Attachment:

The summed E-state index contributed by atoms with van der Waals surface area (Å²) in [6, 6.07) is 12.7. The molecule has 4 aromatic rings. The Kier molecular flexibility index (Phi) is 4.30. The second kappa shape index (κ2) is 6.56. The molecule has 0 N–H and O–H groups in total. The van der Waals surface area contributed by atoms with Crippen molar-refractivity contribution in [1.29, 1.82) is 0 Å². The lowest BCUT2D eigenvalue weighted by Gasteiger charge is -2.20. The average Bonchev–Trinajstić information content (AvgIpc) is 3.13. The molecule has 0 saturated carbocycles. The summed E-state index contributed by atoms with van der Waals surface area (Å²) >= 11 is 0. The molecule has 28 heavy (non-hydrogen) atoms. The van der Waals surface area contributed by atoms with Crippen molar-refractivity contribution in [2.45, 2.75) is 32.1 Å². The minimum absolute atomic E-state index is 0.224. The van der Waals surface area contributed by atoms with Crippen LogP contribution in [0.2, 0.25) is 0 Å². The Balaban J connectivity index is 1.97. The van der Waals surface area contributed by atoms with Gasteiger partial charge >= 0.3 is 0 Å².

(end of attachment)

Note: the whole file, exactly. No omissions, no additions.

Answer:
The summed E-state index contributed by atoms with van der Waals surface area (Å²) in [6, 6.07) is 12.7. The molecule has 4 aromatic rings. The Kier molecular flexibility index (Phi) is 4.30. The second kappa shape index (κ2) is 6.56. The molecule has 0 N–H and O–H groups in total. The van der Waals surface area contributed by atoms with Crippen molar-refractivity contribution in [1.29, 1.82) is 0 Å². The lowest BCUT2D eigenvalue weighted by Gasteiger charge is -2.20. The average Bonchev–Trinajstić information content (AvgIpc) is 3.13. The molecule has 0 saturated carbocycles. The summed E-state index contributed by atoms with van der Waals surface area (Å²) >= 11 is 0. The molecule has 28 heavy (non-hydrogen) atoms. The van der Waals surface area contributed by atoms with Crippen molar-refractivity contribution in [2.45, 2.75) is 32.1 Å². The minimum absolute atomic E-state index is 0.224. The van der Waals surface area contributed by atoms with Crippen LogP contribution in [0.2, 0.25) is 0 Å². The Balaban J connectivity index is 1.97. The van der Waals surface area contributed by atoms with Gasteiger partial charge >= 0.3 is 0 Å².